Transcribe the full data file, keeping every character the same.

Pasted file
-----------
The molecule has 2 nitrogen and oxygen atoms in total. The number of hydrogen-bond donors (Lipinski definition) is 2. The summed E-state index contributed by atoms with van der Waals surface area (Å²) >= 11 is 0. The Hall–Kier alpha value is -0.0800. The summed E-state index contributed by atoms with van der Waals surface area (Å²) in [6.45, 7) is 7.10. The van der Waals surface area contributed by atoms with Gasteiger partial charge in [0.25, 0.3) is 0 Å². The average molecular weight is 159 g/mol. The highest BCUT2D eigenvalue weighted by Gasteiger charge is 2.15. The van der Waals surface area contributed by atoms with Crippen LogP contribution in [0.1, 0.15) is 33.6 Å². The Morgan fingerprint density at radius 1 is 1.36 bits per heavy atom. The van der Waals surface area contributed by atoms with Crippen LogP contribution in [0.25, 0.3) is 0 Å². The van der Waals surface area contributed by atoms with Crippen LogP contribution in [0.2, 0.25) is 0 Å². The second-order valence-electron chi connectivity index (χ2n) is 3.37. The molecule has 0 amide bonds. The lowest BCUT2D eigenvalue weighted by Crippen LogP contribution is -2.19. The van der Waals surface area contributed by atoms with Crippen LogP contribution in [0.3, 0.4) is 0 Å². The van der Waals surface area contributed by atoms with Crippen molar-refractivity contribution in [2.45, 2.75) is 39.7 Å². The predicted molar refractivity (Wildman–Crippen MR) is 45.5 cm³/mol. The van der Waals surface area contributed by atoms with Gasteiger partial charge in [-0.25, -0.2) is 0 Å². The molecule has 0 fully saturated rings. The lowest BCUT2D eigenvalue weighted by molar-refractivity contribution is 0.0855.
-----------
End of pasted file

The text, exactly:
The molecule has 2 nitrogen and oxygen atoms in total. The number of hydrogen-bond donors (Lipinski definition) is 2. The summed E-state index contributed by atoms with van der Waals surface area (Å²) >= 11 is 0. The Hall–Kier alpha value is -0.0800. The summed E-state index contributed by atoms with van der Waals surface area (Å²) in [6.45, 7) is 7.10. The van der Waals surface area contributed by atoms with Gasteiger partial charge in [0.25, 0.3) is 0 Å². The average molecular weight is 159 g/mol. The highest BCUT2D eigenvalue weighted by Gasteiger charge is 2.15. The van der Waals surface area contributed by atoms with Crippen LogP contribution in [0.1, 0.15) is 33.6 Å². The Morgan fingerprint density at radius 1 is 1.36 bits per heavy atom. The van der Waals surface area contributed by atoms with Crippen LogP contribution in [0.25, 0.3) is 0 Å². The van der Waals surface area contributed by atoms with Crippen LogP contribution in [0.2, 0.25) is 0 Å². The second-order valence-electron chi connectivity index (χ2n) is 3.37. The molecule has 0 amide bonds. The lowest BCUT2D eigenvalue weighted by Crippen LogP contribution is -2.19. The van der Waals surface area contributed by atoms with Crippen LogP contribution in [0.3, 0.4) is 0 Å². The van der Waals surface area contributed by atoms with Crippen molar-refractivity contribution in [2.45, 2.75) is 39.7 Å². The predicted molar refractivity (Wildman–Crippen MR) is 45.5 cm³/mol. The van der Waals surface area contributed by atoms with Gasteiger partial charge in [-0.25, -0.2) is 0 Å². The molecule has 0 fully saturated rings. The lowest BCUT2D eigenvalue weighted by molar-refractivity contribution is 0.0855.